I have a thing about acronyms. On the whole, I don’t like them. Perversely, however, I frequently find myself playing around with proverbs, phrases, exhortations and other word structures, turning them into acronyms on the off-chance that a fun word pops out. I am nearly always disappointed. Gafmo is an exception but its expansion is too impolite to spell out here.
One entertaining acronym that I have discovered through my mental games – along, no doubt with many other people – is joatmon. If you are not already familiar with it, you will quickly decode it, especially if I tell you that its opposite is the comparatively mundane dot. Note my odd lower case convention for acronyms, which I use because I treat them as words in their own right rather than as mere abbreviations. Both joatmon and dot, as words, seem to match their meaning well.
I have been reflecting on the underlying cause of my aversion to acronyms. Their purpose, I imagine, is economy of speech. Perhaps, in today’s fast moving world, this is a symptom of the abnormally hectic nature of corporate life. While attending meetings at work, my ears assaulted by a barrage of tiresome TLAs, I often need to interject with “Sorry, but what does XYZ mean?”. In the eyes of many, the ability to spout acromyns, especially in combination with buzzwords and other professional gobbledygook, conveys a sense of authority. If we can leverage the FBS then surely we know what we are talking about?
You don’t find many acronyms in literature. Shakespeare and Milton did not seem to need them and neither did mythical heroes such as Odysseus. Likewise they are not considered an attractive device for modern novelists beyond the occasional use of meaningful acronyms like NATO, which have gained universal acceptance through usage.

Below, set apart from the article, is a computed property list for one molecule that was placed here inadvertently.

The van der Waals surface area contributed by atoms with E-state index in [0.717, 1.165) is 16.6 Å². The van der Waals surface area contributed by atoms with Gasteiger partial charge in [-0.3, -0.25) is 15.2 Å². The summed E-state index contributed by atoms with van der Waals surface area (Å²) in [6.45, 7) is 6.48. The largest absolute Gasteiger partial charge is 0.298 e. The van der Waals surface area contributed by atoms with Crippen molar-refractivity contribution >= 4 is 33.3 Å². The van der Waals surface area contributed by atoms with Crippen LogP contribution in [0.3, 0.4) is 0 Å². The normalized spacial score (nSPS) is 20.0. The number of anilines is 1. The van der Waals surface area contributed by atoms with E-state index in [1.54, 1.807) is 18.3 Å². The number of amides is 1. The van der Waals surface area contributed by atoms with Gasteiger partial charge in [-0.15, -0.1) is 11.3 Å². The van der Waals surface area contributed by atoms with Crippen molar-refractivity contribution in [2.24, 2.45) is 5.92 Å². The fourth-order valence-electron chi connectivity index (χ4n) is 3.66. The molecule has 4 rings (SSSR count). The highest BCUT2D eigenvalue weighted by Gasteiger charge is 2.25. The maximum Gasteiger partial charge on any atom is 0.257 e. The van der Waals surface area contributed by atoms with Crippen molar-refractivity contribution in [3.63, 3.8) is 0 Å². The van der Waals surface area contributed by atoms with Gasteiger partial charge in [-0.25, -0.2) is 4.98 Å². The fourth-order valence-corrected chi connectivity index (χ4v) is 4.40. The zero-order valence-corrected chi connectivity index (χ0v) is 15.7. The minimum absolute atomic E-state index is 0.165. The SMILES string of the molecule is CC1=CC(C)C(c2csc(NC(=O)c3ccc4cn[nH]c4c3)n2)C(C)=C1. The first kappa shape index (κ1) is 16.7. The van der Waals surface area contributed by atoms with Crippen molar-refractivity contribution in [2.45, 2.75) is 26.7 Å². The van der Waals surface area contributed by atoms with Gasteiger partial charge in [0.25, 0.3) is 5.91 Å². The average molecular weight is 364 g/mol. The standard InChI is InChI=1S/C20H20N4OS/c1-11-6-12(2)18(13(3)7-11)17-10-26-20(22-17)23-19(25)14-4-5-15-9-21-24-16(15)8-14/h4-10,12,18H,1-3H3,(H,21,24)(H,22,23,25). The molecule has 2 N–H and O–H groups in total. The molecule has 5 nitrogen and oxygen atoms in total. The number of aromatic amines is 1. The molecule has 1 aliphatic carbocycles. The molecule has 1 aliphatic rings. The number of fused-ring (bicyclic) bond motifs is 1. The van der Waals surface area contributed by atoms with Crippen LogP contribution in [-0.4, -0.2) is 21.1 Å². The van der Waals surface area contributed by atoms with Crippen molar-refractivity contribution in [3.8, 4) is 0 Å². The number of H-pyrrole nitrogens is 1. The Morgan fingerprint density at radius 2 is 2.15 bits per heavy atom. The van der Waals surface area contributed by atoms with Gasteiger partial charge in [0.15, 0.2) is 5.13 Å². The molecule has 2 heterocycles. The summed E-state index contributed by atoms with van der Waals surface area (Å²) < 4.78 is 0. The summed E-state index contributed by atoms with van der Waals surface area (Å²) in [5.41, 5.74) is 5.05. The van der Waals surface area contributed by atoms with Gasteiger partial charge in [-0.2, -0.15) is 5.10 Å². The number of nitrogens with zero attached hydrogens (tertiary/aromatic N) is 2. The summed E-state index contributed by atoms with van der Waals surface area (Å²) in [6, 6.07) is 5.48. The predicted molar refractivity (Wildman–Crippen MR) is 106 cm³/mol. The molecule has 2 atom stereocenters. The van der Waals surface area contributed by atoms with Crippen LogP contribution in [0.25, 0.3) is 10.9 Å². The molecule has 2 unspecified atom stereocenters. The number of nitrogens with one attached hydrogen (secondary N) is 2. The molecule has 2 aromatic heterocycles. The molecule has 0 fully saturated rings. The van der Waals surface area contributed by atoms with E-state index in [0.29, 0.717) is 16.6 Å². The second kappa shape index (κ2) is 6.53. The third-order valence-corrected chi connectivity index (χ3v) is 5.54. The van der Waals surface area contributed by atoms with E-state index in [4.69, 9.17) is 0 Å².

Acronyms may be convenient but they are also inherently diminutive. In some subtle way they seem to undermine the importance of the entities they represent. There are exceptions. The names of organisations or the bodies of work they produce are sometimes so awkward, unwieldy or obscure that the acronym is actually preferable to the full version. Imagine, for example, having to utter the overlong and confounding “Information Technology Infrastructure Library” every time you refer to the service management framework known as ITIL. Truly a waste of words.
A useful guideline for assessing acronyms is their length. The longer the better. So-called TLAs rarely stand out and their overuse promotes confusion. My brain rebels against them. Those composed of four letters are usually better, giving a higher degree of differentiation, greater economy and more scope for forming interesting and memorable words. The acronym QA, which I particularly dislike, trivialises quality by reducing it to a nasty little two letter abbreviation and persuading everyone that it means the same thing as testing – a quite distinct, but overlapping activity.
The Knot Garden does not seek to outlaw acronyms. But some discrimination is necessary. Where acronyms abound, we should question the value of the spoken – or written – material being presented. And, perhaps, the credentials of the presenter.